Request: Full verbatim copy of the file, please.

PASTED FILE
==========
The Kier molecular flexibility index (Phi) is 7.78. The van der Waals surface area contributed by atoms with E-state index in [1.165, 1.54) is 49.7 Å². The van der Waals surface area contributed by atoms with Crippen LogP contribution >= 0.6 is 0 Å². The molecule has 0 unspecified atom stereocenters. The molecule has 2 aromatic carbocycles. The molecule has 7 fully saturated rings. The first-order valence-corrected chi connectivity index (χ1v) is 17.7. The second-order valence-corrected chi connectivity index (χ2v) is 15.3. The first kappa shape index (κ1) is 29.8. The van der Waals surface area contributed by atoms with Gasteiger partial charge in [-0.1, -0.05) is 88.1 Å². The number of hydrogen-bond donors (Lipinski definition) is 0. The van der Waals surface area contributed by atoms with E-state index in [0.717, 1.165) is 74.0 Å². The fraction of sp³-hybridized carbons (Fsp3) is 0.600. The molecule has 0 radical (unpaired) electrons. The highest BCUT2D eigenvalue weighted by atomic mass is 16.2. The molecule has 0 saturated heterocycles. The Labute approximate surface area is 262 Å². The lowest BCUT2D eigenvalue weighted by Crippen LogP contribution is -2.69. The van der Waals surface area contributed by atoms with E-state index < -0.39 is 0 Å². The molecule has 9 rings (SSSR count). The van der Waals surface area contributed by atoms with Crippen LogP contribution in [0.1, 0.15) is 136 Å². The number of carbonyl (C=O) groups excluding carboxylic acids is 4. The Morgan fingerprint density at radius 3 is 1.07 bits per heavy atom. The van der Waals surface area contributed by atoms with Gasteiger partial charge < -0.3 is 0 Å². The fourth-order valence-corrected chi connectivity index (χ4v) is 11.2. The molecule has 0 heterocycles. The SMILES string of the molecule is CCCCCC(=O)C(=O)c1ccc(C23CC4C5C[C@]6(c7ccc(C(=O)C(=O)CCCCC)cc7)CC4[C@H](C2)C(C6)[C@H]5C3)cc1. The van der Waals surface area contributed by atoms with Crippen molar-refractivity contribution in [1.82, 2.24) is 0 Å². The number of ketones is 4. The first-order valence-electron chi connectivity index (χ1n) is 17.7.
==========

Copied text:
The Kier molecular flexibility index (Phi) is 7.78. The van der Waals surface area contributed by atoms with E-state index in [1.165, 1.54) is 49.7 Å². The van der Waals surface area contributed by atoms with Crippen LogP contribution >= 0.6 is 0 Å². The molecule has 0 unspecified atom stereocenters. The molecule has 2 aromatic carbocycles. The molecule has 7 fully saturated rings. The first-order valence-corrected chi connectivity index (χ1v) is 17.7. The second-order valence-corrected chi connectivity index (χ2v) is 15.3. The first kappa shape index (κ1) is 29.8. The van der Waals surface area contributed by atoms with Gasteiger partial charge in [-0.1, -0.05) is 88.1 Å². The number of hydrogen-bond donors (Lipinski definition) is 0. The van der Waals surface area contributed by atoms with E-state index in [0.717, 1.165) is 74.0 Å². The fraction of sp³-hybridized carbons (Fsp3) is 0.600. The molecule has 0 radical (unpaired) electrons. The highest BCUT2D eigenvalue weighted by atomic mass is 16.2. The molecule has 0 saturated heterocycles. The Labute approximate surface area is 262 Å². The lowest BCUT2D eigenvalue weighted by Crippen LogP contribution is -2.69. The van der Waals surface area contributed by atoms with E-state index < -0.39 is 0 Å². The molecule has 9 rings (SSSR count). The van der Waals surface area contributed by atoms with Crippen LogP contribution in [0.1, 0.15) is 136 Å². The number of carbonyl (C=O) groups excluding carboxylic acids is 4. The Morgan fingerprint density at radius 3 is 1.07 bits per heavy atom. The van der Waals surface area contributed by atoms with Gasteiger partial charge < -0.3 is 0 Å². The fourth-order valence-corrected chi connectivity index (χ4v) is 11.2. The molecule has 0 heterocycles. The SMILES string of the molecule is CCCCCC(=O)C(=O)c1ccc(C23CC4C5C[C@]6(c7ccc(C(=O)C(=O)CCCCC)cc7)CC4[C@H](C2)C(C6)[C@H]5C3)cc1. The van der Waals surface area contributed by atoms with Crippen molar-refractivity contribution in [1.82, 2.24) is 0 Å². The number of ketones is 4. The first-order valence-electron chi connectivity index (χ1n) is 17.7.